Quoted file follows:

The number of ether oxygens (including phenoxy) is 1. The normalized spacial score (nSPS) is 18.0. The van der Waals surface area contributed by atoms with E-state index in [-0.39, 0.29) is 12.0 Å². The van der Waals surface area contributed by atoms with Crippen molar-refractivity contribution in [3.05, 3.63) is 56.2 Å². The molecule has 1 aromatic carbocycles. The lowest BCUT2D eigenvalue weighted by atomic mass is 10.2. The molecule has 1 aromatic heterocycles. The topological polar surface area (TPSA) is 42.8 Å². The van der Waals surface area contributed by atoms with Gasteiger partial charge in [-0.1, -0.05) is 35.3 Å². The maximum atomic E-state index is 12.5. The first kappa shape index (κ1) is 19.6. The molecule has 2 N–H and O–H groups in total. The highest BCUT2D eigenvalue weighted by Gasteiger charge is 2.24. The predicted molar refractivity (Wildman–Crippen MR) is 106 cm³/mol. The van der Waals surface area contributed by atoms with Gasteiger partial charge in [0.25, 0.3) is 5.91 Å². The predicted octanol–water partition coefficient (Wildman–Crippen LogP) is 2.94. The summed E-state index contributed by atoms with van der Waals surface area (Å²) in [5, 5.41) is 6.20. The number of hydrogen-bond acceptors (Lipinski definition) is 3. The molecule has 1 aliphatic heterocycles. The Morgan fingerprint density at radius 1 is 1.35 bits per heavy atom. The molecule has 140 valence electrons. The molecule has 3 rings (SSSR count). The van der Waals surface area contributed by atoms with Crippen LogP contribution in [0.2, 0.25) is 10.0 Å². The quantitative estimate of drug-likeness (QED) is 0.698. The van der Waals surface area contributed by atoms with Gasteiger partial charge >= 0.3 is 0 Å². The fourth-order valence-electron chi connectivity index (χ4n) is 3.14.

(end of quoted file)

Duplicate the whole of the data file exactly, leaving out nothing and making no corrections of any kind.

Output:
The number of ether oxygens (including phenoxy) is 1. The normalized spacial score (nSPS) is 18.0. The van der Waals surface area contributed by atoms with E-state index in [-0.39, 0.29) is 12.0 Å². The van der Waals surface area contributed by atoms with Crippen molar-refractivity contribution in [3.05, 3.63) is 56.2 Å². The molecule has 1 aromatic carbocycles. The lowest BCUT2D eigenvalue weighted by atomic mass is 10.2. The molecule has 1 aromatic heterocycles. The topological polar surface area (TPSA) is 42.8 Å². The van der Waals surface area contributed by atoms with Gasteiger partial charge in [-0.1, -0.05) is 35.3 Å². The maximum atomic E-state index is 12.5. The first kappa shape index (κ1) is 19.6. The molecule has 2 N–H and O–H groups in total. The highest BCUT2D eigenvalue weighted by Gasteiger charge is 2.24. The predicted molar refractivity (Wildman–Crippen MR) is 106 cm³/mol. The van der Waals surface area contributed by atoms with Gasteiger partial charge in [0.25, 0.3) is 5.91 Å². The predicted octanol–water partition coefficient (Wildman–Crippen LogP) is 2.94. The summed E-state index contributed by atoms with van der Waals surface area (Å²) in [5, 5.41) is 6.20. The number of hydrogen-bond acceptors (Lipinski definition) is 3. The molecule has 1 aliphatic heterocycles. The Morgan fingerprint density at radius 1 is 1.35 bits per heavy atom. The molecule has 140 valence electrons. The molecule has 3 rings (SSSR count). The van der Waals surface area contributed by atoms with Crippen LogP contribution in [0.2, 0.25) is 10.0 Å². The quantitative estimate of drug-likeness (QED) is 0.698. The van der Waals surface area contributed by atoms with Gasteiger partial charge >= 0.3 is 0 Å². The fourth-order valence-electron chi connectivity index (χ4n) is 3.14.